The third view is the burndown chart. This view shows the history for the work item statuses. In the Xubuntu status tracker, the burndown chart also shows events that the team considers important during the cycle, mostly different freezes.

In addition to showing the team whether we are in good pace to finish all work items in time, it can also point out useful and interesting information for the testers and end users; for example, the amount of work items closed between Beta 1 and 2 is huge. While this means that the quality of the product should have gone up, it also means that tests ran against Beta 1 do not have any validity during the Beta 2 testing – it all needs to be ran again to make sure the fixes are actually working and that there are no regressions.

The final view – the timeline – simply shows which work items have been completed and when. This is also a new feature for the new tracker. The timeline is useful for the testers – when they can see what has been changed and when, they’ll know what they need to test. It also helps the contributors to gather the release notes for the releases, especially the milestones, which has previously been laborious work digging through changelogs and much more.

Finally, it serves as an automatic team updates chart for the team itself as well as other teams. This way we can let everybody know what we have been working on without actively needing to take extra effort.

In addition to the main views, the tracker has an menu that is integrated with the Xubuntu wiki and additionally links to the team calendar, IRC channel, mailing list and the new contributor documentation.

The future

As the common Ubuntu status tracker, the Xubuntu status tracker gets most of the data from Launchpad blueprints. While this means we don’t have to take on some of the maintaining burden, it has it’s problems. It’s possible that we start storing the work items internally to avoid a lot of API calls and the caching issues related with them.

There are also some plans for the future to start digging more information to the tracker from other tools like the QA trackers and Jenkins to get an overview of how the quality assurance is running.

If you are interested in contributing to the tracker, be in touch with us via the developer IRC channel (#xubuntu-devel on Freenode) or the Xubuntu developer mailing list.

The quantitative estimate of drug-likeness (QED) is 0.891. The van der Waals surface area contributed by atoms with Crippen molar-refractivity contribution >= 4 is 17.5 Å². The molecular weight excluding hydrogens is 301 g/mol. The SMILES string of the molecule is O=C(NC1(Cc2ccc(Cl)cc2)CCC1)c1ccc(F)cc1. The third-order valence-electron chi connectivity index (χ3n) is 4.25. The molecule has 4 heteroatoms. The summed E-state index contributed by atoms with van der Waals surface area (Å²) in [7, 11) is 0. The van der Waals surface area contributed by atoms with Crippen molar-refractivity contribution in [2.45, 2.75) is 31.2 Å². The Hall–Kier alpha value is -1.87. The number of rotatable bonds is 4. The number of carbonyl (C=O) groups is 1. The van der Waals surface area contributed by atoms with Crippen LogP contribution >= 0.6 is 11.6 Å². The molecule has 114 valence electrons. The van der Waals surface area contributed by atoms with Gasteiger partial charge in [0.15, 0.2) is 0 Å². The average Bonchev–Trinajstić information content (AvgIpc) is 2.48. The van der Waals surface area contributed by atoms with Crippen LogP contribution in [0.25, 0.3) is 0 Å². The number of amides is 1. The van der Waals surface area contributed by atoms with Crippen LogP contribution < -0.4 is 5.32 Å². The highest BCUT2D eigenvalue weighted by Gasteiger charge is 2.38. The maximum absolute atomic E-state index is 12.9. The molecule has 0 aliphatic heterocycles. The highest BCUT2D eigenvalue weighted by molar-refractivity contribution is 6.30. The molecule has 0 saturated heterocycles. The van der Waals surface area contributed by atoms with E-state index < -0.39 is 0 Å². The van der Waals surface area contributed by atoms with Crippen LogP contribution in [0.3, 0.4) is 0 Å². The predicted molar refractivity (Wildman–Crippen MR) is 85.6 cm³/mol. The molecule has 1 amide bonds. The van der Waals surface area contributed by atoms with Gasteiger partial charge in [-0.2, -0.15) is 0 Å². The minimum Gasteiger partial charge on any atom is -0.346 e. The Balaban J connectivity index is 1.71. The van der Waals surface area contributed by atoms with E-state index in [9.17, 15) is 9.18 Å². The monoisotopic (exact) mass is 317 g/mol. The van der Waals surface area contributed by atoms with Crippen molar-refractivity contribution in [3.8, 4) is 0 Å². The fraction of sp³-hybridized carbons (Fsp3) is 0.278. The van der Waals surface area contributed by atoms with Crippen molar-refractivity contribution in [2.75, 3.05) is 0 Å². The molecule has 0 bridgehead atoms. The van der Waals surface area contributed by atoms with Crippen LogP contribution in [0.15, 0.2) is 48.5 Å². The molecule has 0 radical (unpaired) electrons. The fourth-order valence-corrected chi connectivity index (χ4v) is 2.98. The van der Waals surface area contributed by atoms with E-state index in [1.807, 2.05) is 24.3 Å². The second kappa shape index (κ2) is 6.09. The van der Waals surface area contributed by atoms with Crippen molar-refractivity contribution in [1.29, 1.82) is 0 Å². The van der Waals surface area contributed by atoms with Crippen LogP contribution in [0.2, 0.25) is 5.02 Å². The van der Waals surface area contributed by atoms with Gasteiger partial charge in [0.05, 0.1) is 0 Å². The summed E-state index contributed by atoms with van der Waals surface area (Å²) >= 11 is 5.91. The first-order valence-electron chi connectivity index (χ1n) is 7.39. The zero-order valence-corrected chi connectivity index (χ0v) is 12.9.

Xubuntu 16.10 Released

The Xubuntu team is pleased to announce the immediate release of Xubuntu 16.10. Xubuntu 16.10 is a normal release and will be supported for 9 months.

This release has seen little visible change since April’s 16.04, however much has been done towards supplying Xubuntu with Xfce packages built with GTK3, including the porting of many plugins and Xfce Terminal to GTK3. Those GTK3 ports can, if one wishes to test them, be installed from one of the team’s development PPAs

The final release images are available as Torrents and direct downloads from

As the main server will be very busy in the first few days after release, we recommend using the Torrents wherever possible.


For support with the release, navigate to Help & Support for a complete list of methods to get help.

Known Issues

  • Thunar is still the subject of a few bugs, though they all appear to revolve around similar issues. A further patch has been applied since 16.04.
  • On some hardware the password is sometimes required twice when returning from suspend.

For more information on affecting bugs please refer to the Release Notes.

Thanks to all who have contributed to Xubuntu, not least those who test for us when called upon, and generally anyone can do that for us all. We will name you all in time – you deserve one last mention. Thank you on behalf of all installing Xubuntu – you all rock!

SRU for 16.04: Intel cursor bug fix released

When we announced the release of Xubuntu 16.04 back in April there were a few known issues, but none has been more frustrating to users than this one:

When returning from lock, the cursor disappears on the desktop, you can bring the cursor back with Ctrl+Alt+F1 followed by Ctrl+Alt+F7

Most of the other bugs were fixed by the time 16.04.1 was released in July, but this one lingered while developers tested the xserver-xorg-video-intel package that had the fix in the proposed repository in August.

Thanks to the work of those developers and the members of our community who tested the package upon our request in August, we’re delighted to announce that the fix has been included as a Stable Release Update (SRU)!

This update will be applied to your system with all other regular updates, no special action is needed on your part.